Hackers may be able to 'outwit' online banking security devices

Investigators probe malware threat to 2-factor authentication


Hackers may already able to use malware to outwit the latest generation of online banking security devices, security watchers warn.

An investigation by BBC Click underlines possible shortcomings in the extra security provided by banking authentication devices such as PINSentry from Barclays and SecureKey from HSBC. Using such two-factor authentication devices means that even if hackers trick consumers into handing over their bank login passwords they still won't be able to raid online banking accounts.

But although basic phishing attacks will fail, it might still be possible to hackers to monitor and alter a user's communication with a banking site using malware. Hackers could set up a fake banking website and prompt users attempting to log into their account for both their online login credential and, for example, a PINSentry code, a pseudo-random number that changes every every minute or so. This information would allow cybercrooks to log onto the genuine banking website, posing as a customer, before authorising fraudulent transfers or other payments.

This variant of a classic man-in-the-middle-attack is know in security circles as a man-in-the-browser attack. Isolated incidents of this type of fraud have cropped up over recent years, so the attack isn't new.

Phishers have been having a pop at two-factor authentication devices since at least 2006, if not earlier. Targets over the years have included customers at Citibank and some Nordic banks, among others.

While the tactic is understood in security circles, it is doubtful that many consumers are aware of it, so the BBC Click investigation is welcome in helping to publicise the issue.

The investigation – which does not highlight new instances of fraud or include quotes from victims – makes it clear that the threat is not tied to the technology supplied by any particular bank.

A spokeswoman for Financial Fraud Action told El Reg that the attack scenario illustrated the importance of keeping computer security up to date, as well as taking advantage of any additional security measures their bank might provide.

"Consumers ought to keep using the banking authentication devices," she said, adding that "even if consumers are unlucky enough to become victims of fraud they ought to be able to get reimbursed because the onus is on the bank to prove negligence."

This seems fair enough but it's worth noting that disputes over phantom withdrawals from ATMs are far from unknown. Consumers will probably get reimbursed for fraudulent transfers authorised using two-factor authentication devices but they're likely to have a tougher job in persuading banks that they didn't have anything to do with a transaction than might otherwise be the case.

Wolfgang Kandek, CTO of Qualys, said even though using banking authentication devices wasn't a foolproof way to stay safe while banking online, they are still worth using.

"Banks that offer two-factor authentication devices raise the bar for online security by a large margin. Common malware often found on PCs is not equipped to deal with the additional authentication steps required when using these devices.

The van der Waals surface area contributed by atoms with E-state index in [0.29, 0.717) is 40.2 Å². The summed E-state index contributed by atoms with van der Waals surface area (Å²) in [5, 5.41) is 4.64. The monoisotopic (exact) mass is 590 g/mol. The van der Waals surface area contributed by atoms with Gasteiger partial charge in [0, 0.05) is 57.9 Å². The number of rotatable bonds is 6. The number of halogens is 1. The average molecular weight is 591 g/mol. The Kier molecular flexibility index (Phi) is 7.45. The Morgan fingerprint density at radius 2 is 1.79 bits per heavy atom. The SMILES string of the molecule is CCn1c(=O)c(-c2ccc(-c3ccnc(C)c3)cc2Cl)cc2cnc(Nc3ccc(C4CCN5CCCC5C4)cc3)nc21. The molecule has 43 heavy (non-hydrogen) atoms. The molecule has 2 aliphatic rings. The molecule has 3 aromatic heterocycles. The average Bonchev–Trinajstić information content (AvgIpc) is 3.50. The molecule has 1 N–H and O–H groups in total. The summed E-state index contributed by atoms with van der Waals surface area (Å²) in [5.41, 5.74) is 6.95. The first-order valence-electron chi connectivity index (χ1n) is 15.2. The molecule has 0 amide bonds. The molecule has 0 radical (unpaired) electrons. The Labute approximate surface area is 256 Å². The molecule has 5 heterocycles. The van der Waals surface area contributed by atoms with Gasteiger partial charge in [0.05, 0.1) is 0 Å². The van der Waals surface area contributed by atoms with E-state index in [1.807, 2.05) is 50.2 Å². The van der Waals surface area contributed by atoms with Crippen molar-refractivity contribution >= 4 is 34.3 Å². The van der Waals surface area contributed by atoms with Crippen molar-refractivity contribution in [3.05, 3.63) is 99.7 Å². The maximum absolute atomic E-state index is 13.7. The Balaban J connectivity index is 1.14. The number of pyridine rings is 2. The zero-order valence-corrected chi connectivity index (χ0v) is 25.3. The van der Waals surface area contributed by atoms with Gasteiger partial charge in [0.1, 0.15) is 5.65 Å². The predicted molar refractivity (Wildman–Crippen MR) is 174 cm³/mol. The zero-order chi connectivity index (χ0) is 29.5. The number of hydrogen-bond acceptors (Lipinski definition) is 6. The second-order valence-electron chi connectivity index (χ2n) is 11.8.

"Nevertheless, no protection is complete. Advanced attackers have found ways to circumvent the additional security measures by infecting the user's browser and monitoring and altering the user's communication with the banking site. However, the malware needs to work much harder, because the user needs to be tricked into disclosing additional token codes, and the malware needs to act quickly, before they expire, typically after 60 seconds.

"Keeping your browser up to date will repel these infections at the onset, as attackers typically use well known browser vulnerabilities as their entry method to your PC," he added.

Banks deploying two-factor authentication have reportedly benefited from a substantial drop in fraud levels, we're told, although hard figures on this are hard to come by. Trust in authentication devices shouldn't be undermined by what boils down to a malware attack targeted at an end user's computer.

Hugh Callaghan, a security expert at management consultancy Ernst & Young, said that banks needs to rely on multiple security measures to reduce the possibility of fraud.

"There is no single, easy, solution for the banks to ensure the security of their online banking systems," he said. "A combination of techniques, working to complement each other, is required rather than relying solely on two-factor authentication regardless of how sophisticated this technique seems. Any approach to combating attacks against online banking must include updating and implementing rigorous anti-fraud control design processes, monitoring for any out of the ordinary customer transactions and tracking browsing patterns all of which could indicate an attack."

"We are also witnessing the emergence of newer techniques which require further development to be effective. For example, the use of full transaction data signing that requires users to input data to the token that they know is directly linked to the payment; this is usually a beneficiary account number. Unfortunately this can also be attacked, for example it can be dressed up as a 'security test' by misleading pop-ups in the browser," Callaghan added. ®

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